Homemade electrolyte mix, 1-10 cents/serving

After reading the homemade recovery drink thread, I thought I’d post what I have been doing for hydration. I went down this route last summer as I was doing a fair bit of indoor training in my warm to hot garage - maybe 70ish in the morning, to 85-90 if I did the workout later in the day. I do OK in the heat, but need to drink a lot, and spending $1-2 every training session for some salt water started to bother me. The below recipe is less than 1 cent/serving for the electrolytes, and 5-10 cents for the flavoring.

I based mine on this recipe:

I came up with the following. I based my target concentrations by reviewing a number of products out there and trying to pick something in line with those (I think I looked at Nuun, Osmo, Skratch and maybe a few others.)

my target (16 oz) 24 oz
Sodium: 350 mg 525 mg
Magnesium: 40 mg 60 mg
Potassium: 100 mg 150 mg
Calcium: 60mg 90mg

This translates to:
.600 gm light salt
.828 gm baking soda
.298 gm Epsom salt
.144 gm calc. carbonate
1.870 gm serving size

Everything except the calcium carbonate powder is available at the grocery store. The Morton’s lite salt is sold in 311 gram containers, so a batch that uses all of that is:

311g light salt recipe (518.3 servings) - good size for food processor
311 gm light salt
429 gm baking soda
155 gm Epsom salt
75 gm calc carbonate

I mix this in food processor which also helps break down the salt crystals. The serving size for a 24 oz bottle is about a heaping 1/4 teaspoon.

For flavoring I have been using “true lemon” (or lime or orange) powder. This ends up being the most expensive part of the mix, at about 5-10 cents/serving. (https://smile.amazon.com/True-Lemon-Lime-Shaker-Kit/dp/B004VND1XK/ref=sr_1_25?keywords=real+lemon&qid=1549601802&sr=8-25)

I have had some success at forming the electrolytes and the ‘true’ fruit powder into tablets. These tablets are somewhat effervescent, so they dissolve fairly well. Tablet presses for making pills are much too small, and even ‘pollen presses’ are a smaller diameter than is ideal for this. (Who knew pressing pollen into tablets would be thing? - I sure didn’t… :wink: ) Since I mostly use this for indoor training, I just use the powder directly, as it’s fairly time consuming to make the tablets.

(Update!) DO NOT mix the true citrus flavoring with the electrolytes in one big batch this causes significant clumping, and seems to also be hygroscopic, so it ends up being a damp sticky blob after a while. I keep them separate and only mix them when I put them in the bottle.
(The exception being when I form tablets, which I have only experimented with - I don’t know how shelf stable these are.)

I’ve gone through several hundred servings of this, and my wife is a fan of it as well, so hopefully other will find this useful or interesting as well.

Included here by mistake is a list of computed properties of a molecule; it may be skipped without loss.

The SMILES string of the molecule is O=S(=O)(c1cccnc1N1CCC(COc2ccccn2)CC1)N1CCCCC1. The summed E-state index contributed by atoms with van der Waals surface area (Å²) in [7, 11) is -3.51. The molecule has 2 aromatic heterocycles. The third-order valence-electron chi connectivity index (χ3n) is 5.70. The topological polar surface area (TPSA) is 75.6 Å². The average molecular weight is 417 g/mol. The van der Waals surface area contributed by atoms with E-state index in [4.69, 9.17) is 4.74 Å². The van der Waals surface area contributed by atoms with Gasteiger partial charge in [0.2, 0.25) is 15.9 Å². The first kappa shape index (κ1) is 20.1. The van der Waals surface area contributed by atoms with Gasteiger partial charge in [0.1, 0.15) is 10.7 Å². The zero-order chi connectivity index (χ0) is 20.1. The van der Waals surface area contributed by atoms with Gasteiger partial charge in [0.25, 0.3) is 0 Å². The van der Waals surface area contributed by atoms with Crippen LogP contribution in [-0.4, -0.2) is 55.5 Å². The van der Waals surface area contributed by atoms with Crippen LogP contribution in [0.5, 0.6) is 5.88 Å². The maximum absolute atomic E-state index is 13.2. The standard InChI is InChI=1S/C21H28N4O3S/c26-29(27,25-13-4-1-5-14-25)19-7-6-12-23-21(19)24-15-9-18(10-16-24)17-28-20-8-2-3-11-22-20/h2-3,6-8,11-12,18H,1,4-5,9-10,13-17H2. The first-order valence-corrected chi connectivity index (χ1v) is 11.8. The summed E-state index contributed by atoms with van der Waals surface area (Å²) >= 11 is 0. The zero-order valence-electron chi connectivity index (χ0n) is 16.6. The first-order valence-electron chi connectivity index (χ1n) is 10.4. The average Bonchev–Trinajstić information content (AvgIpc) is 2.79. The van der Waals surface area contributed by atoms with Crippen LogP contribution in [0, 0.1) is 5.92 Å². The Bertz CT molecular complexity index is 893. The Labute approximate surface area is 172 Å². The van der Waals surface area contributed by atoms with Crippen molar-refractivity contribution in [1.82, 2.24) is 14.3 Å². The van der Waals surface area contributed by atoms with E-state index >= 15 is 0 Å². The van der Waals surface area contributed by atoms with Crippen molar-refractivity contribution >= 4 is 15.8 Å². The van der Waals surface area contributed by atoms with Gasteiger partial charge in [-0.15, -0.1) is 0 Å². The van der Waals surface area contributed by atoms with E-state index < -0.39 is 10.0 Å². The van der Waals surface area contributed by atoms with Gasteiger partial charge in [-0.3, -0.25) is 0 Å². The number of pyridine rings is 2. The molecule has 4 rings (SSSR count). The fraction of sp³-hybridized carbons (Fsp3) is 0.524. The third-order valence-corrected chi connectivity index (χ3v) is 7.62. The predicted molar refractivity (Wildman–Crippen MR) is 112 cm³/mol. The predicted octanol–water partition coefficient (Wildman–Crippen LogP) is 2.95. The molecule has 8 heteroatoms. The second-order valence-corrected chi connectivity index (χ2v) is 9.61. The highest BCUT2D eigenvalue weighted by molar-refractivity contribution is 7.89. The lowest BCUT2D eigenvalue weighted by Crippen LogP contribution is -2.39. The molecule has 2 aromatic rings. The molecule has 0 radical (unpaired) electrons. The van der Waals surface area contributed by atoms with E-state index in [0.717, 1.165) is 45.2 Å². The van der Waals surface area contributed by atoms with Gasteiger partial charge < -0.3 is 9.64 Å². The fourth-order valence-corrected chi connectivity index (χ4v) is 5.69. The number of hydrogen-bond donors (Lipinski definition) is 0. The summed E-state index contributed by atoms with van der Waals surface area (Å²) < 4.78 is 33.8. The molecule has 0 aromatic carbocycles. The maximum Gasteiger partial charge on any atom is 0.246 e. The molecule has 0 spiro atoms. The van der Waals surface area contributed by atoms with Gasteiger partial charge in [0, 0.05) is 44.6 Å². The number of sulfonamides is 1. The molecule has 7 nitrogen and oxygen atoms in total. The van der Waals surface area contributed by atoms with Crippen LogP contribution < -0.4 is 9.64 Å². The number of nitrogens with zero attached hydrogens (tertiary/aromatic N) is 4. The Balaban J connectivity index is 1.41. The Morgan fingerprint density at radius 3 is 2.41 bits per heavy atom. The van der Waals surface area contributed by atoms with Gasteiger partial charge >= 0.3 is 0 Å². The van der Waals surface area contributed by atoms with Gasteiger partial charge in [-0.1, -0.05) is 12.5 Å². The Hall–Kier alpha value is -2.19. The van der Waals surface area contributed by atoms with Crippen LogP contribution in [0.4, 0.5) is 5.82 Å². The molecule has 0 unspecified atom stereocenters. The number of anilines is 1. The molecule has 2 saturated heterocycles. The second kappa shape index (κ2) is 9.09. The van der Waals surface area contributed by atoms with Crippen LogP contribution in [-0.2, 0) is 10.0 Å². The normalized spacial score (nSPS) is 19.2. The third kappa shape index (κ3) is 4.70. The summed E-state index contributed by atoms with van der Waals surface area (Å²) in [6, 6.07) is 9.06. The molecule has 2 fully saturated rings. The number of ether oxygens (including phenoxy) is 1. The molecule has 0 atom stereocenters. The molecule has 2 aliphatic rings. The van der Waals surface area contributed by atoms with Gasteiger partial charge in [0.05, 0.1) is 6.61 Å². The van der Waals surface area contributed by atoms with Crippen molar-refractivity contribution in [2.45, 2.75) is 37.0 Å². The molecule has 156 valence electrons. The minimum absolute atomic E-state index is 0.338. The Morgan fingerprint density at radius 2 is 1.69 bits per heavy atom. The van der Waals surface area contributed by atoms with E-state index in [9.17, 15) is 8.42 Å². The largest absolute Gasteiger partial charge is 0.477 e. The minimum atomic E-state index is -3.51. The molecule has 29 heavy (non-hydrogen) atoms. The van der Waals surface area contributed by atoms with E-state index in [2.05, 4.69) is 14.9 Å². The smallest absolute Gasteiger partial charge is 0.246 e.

I’ve been buying High5 Zero electrolyte tabs for years, but considering I usually end up throwing half a bottle away (I really should drink more on rides!) and the increasing cost of them, I’ve been looking for alternatives recently.

I came across a bag of pre-mixed electrolytes from Bulk Powders, which I paid around £12.00 for 1kg. You only need 1g per 500ml, so considering I was paying £12 for around 60 High5 tabs, £12 for 1000 servings seems a much better deal! Plus I don’t mind the slightly salty taste of it without adding flavouring, so avoid all the artificial sweeteners High5 use too! :grin:

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I have all my ingredients and just have a couple questions.
The 311, 429, 155, and 75 are all weight measurements and you probably use a kitchen scale?
Could you clarify the serving size for 24oz? How much of the lemon flavoring would you use for the above (311g of salt) mixture?


Yes, all the numbers you list are weights in grams, and I just used a kitchen scale - +/- 10 grams on any of these is not super critical. My scale goes from 0-1000gms in 1 gram increments, and that is what I used.
I did verify the serving size with a (cheap) precision scale, but that is really approximate too. The density of the powder depends on how tightly packed it is, so it’s hard to be very precise with measuring this.
I use 24 oz water bottles, so I add a heaping/rounded top 1/4 teaspoon of the electrolyte powder, with usually 2 servings of the flavoring. I have some orange flavoring in packets that I use two of, but with the lemon/lime that I have in shakers I just shake some in and estimate (I used to measure 1/2 tsp of those, which is two servings)
I’d experiment with the flavoring - that is really personal preference - I could imagine some people could tolerate it without flavoring if they don’t mind the salty taste.

Ohhh… I just re-read your question more carefully - DO NOT mix the citrus crystals/electrolyte mix in one big batch! These two thing actually react, seem to become hygroscopic (absorbs water from the air). It will first get very clumpy, then after a while will become a moist, sticky mess. I have tried mixing the two in pill cases, like was done by the author of the web link I referenced, and this didn’t really work. It would be OK if I used in within a few days, but after that became very hard to get out.

Hello everyone

I’m currently using SiS go electrolyte on my weekly long rides (over 3 hours) I do like SiS for this taste is great but just wondering if anyone has any home recipes or other alternative brands that have carbs and electrolytes in?


It’s been hard to buy even relatively cheap Gatorade powder in the grocery store, so I figured if I’m ordering this stuff online I might as well do it right. I’m typically a heavy, salty sweater (not sweat tested, but doing Precision Hydration’s online questionnaire they recommend I use the 1500 product for everything), and I’m trying to stick to the high end of carbs for sweet spot, threshold, or VO2max workouts. So I’m doing the following right now, in batches of 6 bottles’ worth:

  • 240g table sugar
  • 240g maltodextrin (Mike’s Mix Tapioca Maltodextrin)
  • 6g table salt
  • 6g sodium citrate (technically trisodium citrate)
  • 1 packet unsweetened Kool-Aid powder

Stir thoroughly in a mixer at the lowest speed.